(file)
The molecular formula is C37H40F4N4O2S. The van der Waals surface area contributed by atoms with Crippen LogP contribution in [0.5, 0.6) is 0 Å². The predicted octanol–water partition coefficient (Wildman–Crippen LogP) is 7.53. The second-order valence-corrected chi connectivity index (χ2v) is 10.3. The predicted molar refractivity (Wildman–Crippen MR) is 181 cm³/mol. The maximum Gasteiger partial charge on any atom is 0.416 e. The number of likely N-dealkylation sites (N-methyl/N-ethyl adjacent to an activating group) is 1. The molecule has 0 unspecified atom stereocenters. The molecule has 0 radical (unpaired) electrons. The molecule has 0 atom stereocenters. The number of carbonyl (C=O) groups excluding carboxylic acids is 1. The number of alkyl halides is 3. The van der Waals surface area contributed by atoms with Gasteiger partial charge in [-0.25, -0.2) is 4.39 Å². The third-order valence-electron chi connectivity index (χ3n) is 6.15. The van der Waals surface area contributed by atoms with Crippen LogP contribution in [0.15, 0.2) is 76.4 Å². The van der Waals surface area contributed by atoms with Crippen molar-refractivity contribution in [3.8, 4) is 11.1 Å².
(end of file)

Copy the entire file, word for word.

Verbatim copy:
The molecular formula is C37H40F4N4O2S. The van der Waals surface area contributed by atoms with Crippen LogP contribution in [0.5, 0.6) is 0 Å². The predicted octanol–water partition coefficient (Wildman–Crippen LogP) is 7.53. The second-order valence-corrected chi connectivity index (χ2v) is 10.3. The predicted molar refractivity (Wildman–Crippen MR) is 181 cm³/mol. The maximum Gasteiger partial charge on any atom is 0.416 e. The number of likely N-dealkylation sites (N-methyl/N-ethyl adjacent to an activating group) is 1. The molecule has 0 unspecified atom stereocenters. The molecule has 0 radical (unpaired) electrons. The molecule has 0 atom stereocenters. The number of carbonyl (C=O) groups excluding carboxylic acids is 1. The number of alkyl halides is 3. The van der Waals surface area contributed by atoms with Gasteiger partial charge in [-0.25, -0.2) is 4.39 Å². The third-order valence-electron chi connectivity index (χ3n) is 6.15. The van der Waals surface area contributed by atoms with Crippen LogP contribution in [0.15, 0.2) is 76.4 Å². The van der Waals surface area contributed by atoms with Crippen molar-refractivity contribution in [3.8, 4) is 11.1 Å².